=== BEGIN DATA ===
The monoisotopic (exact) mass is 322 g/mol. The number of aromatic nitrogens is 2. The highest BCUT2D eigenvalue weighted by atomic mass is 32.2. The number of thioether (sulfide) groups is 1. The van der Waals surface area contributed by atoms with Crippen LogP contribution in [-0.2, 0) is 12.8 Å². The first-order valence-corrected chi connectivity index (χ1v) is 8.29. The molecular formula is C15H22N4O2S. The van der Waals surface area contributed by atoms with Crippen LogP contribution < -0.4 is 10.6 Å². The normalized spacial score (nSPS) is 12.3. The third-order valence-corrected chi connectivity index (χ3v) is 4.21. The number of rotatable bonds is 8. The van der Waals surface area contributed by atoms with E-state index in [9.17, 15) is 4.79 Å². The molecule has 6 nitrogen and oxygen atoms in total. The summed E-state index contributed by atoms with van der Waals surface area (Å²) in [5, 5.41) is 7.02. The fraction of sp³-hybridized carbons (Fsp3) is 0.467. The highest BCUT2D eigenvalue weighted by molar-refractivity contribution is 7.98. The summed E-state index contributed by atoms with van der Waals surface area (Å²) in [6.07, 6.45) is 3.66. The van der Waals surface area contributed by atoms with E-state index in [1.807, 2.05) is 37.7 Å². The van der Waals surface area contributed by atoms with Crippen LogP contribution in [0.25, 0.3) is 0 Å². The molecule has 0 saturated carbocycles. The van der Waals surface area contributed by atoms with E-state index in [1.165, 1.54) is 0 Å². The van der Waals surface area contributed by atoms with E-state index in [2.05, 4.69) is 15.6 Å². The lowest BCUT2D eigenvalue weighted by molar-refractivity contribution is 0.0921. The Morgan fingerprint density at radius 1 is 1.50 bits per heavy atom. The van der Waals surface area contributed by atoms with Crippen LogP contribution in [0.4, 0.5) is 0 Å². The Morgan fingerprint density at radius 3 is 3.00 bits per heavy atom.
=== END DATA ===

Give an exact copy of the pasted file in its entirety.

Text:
The monoisotopic (exact) mass is 322 g/mol. The number of aromatic nitrogens is 2. The highest BCUT2D eigenvalue weighted by atomic mass is 32.2. The number of thioether (sulfide) groups is 1. The van der Waals surface area contributed by atoms with Crippen LogP contribution in [-0.2, 0) is 12.8 Å². The first-order valence-corrected chi connectivity index (χ1v) is 8.29. The molecular formula is C15H22N4O2S. The van der Waals surface area contributed by atoms with Crippen LogP contribution < -0.4 is 10.6 Å². The normalized spacial score (nSPS) is 12.3. The third-order valence-corrected chi connectivity index (χ3v) is 4.21. The number of rotatable bonds is 8. The van der Waals surface area contributed by atoms with E-state index in [9.17, 15) is 4.79 Å². The molecule has 6 nitrogen and oxygen atoms in total. The summed E-state index contributed by atoms with van der Waals surface area (Å²) in [5, 5.41) is 7.02. The fraction of sp³-hybridized carbons (Fsp3) is 0.467. The highest BCUT2D eigenvalue weighted by molar-refractivity contribution is 7.98. The summed E-state index contributed by atoms with van der Waals surface area (Å²) in [6.07, 6.45) is 3.66. The van der Waals surface area contributed by atoms with E-state index in [1.807, 2.05) is 37.7 Å². The van der Waals surface area contributed by atoms with Crippen LogP contribution in [0.25, 0.3) is 0 Å². The molecule has 0 saturated carbocycles. The van der Waals surface area contributed by atoms with E-state index in [1.165, 1.54) is 0 Å². The van der Waals surface area contributed by atoms with E-state index in [2.05, 4.69) is 15.6 Å². The lowest BCUT2D eigenvalue weighted by molar-refractivity contribution is 0.0921. The Morgan fingerprint density at radius 1 is 1.50 bits per heavy atom. The van der Waals surface area contributed by atoms with Crippen LogP contribution in [0.4, 0.5) is 0 Å². The Morgan fingerprint density at radius 3 is 3.00 bits per heavy atom.